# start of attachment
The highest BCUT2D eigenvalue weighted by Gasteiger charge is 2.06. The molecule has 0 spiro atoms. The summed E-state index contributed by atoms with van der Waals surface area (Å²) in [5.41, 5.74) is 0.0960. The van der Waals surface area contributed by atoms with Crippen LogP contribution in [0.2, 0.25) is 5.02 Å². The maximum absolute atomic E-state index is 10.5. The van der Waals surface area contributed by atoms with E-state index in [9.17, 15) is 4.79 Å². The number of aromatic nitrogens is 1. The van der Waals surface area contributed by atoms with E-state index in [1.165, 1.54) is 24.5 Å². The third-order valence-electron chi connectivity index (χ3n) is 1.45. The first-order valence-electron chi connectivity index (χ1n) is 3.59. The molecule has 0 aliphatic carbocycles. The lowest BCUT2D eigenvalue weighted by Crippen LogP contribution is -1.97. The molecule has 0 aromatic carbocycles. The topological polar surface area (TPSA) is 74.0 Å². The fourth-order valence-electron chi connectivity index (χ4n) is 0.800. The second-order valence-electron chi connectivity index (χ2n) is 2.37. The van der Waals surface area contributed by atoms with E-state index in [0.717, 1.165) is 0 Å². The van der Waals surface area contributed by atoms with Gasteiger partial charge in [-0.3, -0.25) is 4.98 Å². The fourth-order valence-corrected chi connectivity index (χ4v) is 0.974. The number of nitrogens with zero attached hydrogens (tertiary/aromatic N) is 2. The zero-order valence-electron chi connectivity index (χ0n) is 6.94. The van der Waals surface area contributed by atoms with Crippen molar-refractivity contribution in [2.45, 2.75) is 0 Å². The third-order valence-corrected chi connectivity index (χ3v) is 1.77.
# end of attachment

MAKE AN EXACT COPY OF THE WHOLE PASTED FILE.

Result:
The highest BCUT2D eigenvalue weighted by Gasteiger charge is 2.06. The molecule has 0 spiro atoms. The summed E-state index contributed by atoms with van der Waals surface area (Å²) in [5.41, 5.74) is 0.0960. The van der Waals surface area contributed by atoms with Crippen LogP contribution in [0.2, 0.25) is 5.02 Å². The maximum absolute atomic E-state index is 10.5. The van der Waals surface area contributed by atoms with E-state index in [9.17, 15) is 4.79 Å². The number of aromatic nitrogens is 1. The van der Waals surface area contributed by atoms with E-state index in [1.165, 1.54) is 24.5 Å². The third-order valence-electron chi connectivity index (χ3n) is 1.45. The first-order valence-electron chi connectivity index (χ1n) is 3.59. The molecule has 0 aliphatic carbocycles. The lowest BCUT2D eigenvalue weighted by Crippen LogP contribution is -1.97. The molecule has 0 aromatic carbocycles. The topological polar surface area (TPSA) is 74.0 Å². The fourth-order valence-electron chi connectivity index (χ4n) is 0.800. The second-order valence-electron chi connectivity index (χ2n) is 2.37. The van der Waals surface area contributed by atoms with E-state index in [0.717, 1.165) is 0 Å². The van der Waals surface area contributed by atoms with Gasteiger partial charge in [-0.3, -0.25) is 4.98 Å². The fourth-order valence-corrected chi connectivity index (χ4v) is 0.974. The number of nitrogens with zero attached hydrogens (tertiary/aromatic N) is 2. The zero-order valence-electron chi connectivity index (χ0n) is 6.94. The van der Waals surface area contributed by atoms with Crippen molar-refractivity contribution in [2.45, 2.75) is 0 Å². The third-order valence-corrected chi connectivity index (χ3v) is 1.77.